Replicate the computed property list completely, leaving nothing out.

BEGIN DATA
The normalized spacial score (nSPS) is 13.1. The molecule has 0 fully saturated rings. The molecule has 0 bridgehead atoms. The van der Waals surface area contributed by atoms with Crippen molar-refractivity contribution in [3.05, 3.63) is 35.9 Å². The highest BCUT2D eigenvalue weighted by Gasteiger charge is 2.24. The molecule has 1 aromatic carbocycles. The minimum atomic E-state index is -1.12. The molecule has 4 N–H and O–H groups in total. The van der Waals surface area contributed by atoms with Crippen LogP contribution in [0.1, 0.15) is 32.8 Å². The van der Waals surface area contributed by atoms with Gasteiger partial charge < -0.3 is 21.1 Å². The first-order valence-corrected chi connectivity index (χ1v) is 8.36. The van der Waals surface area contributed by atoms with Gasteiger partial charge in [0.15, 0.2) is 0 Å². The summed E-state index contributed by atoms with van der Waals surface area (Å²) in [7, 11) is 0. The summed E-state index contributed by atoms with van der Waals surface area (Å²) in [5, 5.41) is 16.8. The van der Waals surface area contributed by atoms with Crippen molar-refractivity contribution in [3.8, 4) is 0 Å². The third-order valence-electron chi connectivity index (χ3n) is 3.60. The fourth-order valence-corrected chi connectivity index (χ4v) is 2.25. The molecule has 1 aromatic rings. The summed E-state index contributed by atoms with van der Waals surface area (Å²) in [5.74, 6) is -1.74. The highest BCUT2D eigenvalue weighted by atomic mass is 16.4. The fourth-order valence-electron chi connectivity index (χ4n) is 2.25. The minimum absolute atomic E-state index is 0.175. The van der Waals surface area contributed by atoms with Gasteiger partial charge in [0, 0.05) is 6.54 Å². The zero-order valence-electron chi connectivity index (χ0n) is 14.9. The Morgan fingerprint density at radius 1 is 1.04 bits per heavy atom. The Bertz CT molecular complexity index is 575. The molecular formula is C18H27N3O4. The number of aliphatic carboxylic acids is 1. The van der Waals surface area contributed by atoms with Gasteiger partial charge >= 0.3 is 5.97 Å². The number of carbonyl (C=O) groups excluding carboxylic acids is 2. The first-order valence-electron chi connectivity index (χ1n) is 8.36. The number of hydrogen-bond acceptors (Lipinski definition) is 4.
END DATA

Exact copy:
The normalized spacial score (nSPS) is 13.1. The molecule has 0 fully saturated rings. The molecule has 0 bridgehead atoms. The van der Waals surface area contributed by atoms with Crippen molar-refractivity contribution in [3.05, 3.63) is 35.9 Å². The highest BCUT2D eigenvalue weighted by Gasteiger charge is 2.24. The molecule has 1 aromatic carbocycles. The minimum atomic E-state index is -1.12. The molecule has 4 N–H and O–H groups in total. The van der Waals surface area contributed by atoms with Crippen LogP contribution in [0.1, 0.15) is 32.8 Å². The van der Waals surface area contributed by atoms with Gasteiger partial charge < -0.3 is 21.1 Å². The first-order valence-corrected chi connectivity index (χ1v) is 8.36. The van der Waals surface area contributed by atoms with Gasteiger partial charge in [0.15, 0.2) is 0 Å². The summed E-state index contributed by atoms with van der Waals surface area (Å²) in [7, 11) is 0. The summed E-state index contributed by atoms with van der Waals surface area (Å²) in [5, 5.41) is 16.8. The van der Waals surface area contributed by atoms with Crippen molar-refractivity contribution in [3.8, 4) is 0 Å². The third-order valence-electron chi connectivity index (χ3n) is 3.60. The fourth-order valence-corrected chi connectivity index (χ4v) is 2.25. The molecule has 1 aromatic rings. The summed E-state index contributed by atoms with van der Waals surface area (Å²) in [5.74, 6) is -1.74. The highest BCUT2D eigenvalue weighted by atomic mass is 16.4. The fourth-order valence-electron chi connectivity index (χ4n) is 2.25. The minimum absolute atomic E-state index is 0.175. The van der Waals surface area contributed by atoms with Gasteiger partial charge in [0, 0.05) is 6.54 Å². The zero-order valence-electron chi connectivity index (χ0n) is 14.9. The Morgan fingerprint density at radius 1 is 1.04 bits per heavy atom. The Bertz CT molecular complexity index is 575. The molecular formula is C18H27N3O4. The number of aliphatic carboxylic acids is 1. The van der Waals surface area contributed by atoms with Gasteiger partial charge >= 0.3 is 5.97 Å². The number of carbonyl (C=O) groups excluding carboxylic acids is 2. The first-order valence-electron chi connectivity index (χ1n) is 8.36. The number of hydrogen-bond acceptors (Lipinski definition) is 4.